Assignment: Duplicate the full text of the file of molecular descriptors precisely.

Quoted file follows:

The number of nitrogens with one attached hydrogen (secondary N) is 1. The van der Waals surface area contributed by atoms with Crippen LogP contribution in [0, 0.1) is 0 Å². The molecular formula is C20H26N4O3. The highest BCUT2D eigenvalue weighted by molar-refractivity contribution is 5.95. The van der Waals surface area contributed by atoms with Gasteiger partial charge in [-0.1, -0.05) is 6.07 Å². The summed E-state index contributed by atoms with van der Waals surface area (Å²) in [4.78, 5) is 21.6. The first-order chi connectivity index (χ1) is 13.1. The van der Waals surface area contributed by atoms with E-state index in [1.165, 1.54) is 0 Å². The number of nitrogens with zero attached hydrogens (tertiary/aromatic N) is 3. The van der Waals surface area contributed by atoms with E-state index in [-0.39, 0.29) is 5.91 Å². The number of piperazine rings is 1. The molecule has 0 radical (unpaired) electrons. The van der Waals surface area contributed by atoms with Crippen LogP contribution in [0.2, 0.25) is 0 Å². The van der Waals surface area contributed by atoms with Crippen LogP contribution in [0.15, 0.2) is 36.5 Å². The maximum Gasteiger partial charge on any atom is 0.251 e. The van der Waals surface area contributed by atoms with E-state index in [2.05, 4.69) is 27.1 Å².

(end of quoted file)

The number of nitrogens with one attached hydrogen (secondary N) is 1. The van der Waals surface area contributed by atoms with Crippen LogP contribution in [0, 0.1) is 0 Å². The molecular formula is C20H26N4O3. The highest BCUT2D eigenvalue weighted by molar-refractivity contribution is 5.95. The van der Waals surface area contributed by atoms with Gasteiger partial charge in [-0.1, -0.05) is 6.07 Å². The summed E-state index contributed by atoms with van der Waals surface area (Å²) in [4.78, 5) is 21.6. The first-order chi connectivity index (χ1) is 13.1. The van der Waals surface area contributed by atoms with E-state index in [1.165, 1.54) is 0 Å². The number of nitrogens with zero attached hydrogens (tertiary/aromatic N) is 3. The van der Waals surface area contributed by atoms with E-state index in [-0.39, 0.29) is 5.91 Å². The number of piperazine rings is 1. The molecule has 0 radical (unpaired) electrons. The van der Waals surface area contributed by atoms with Crippen LogP contribution in [0.2, 0.25) is 0 Å². The van der Waals surface area contributed by atoms with Crippen LogP contribution in [0.15, 0.2) is 36.5 Å². The maximum Gasteiger partial charge on any atom is 0.251 e. The van der Waals surface area contributed by atoms with E-state index in [2.05, 4.69) is 27.1 Å².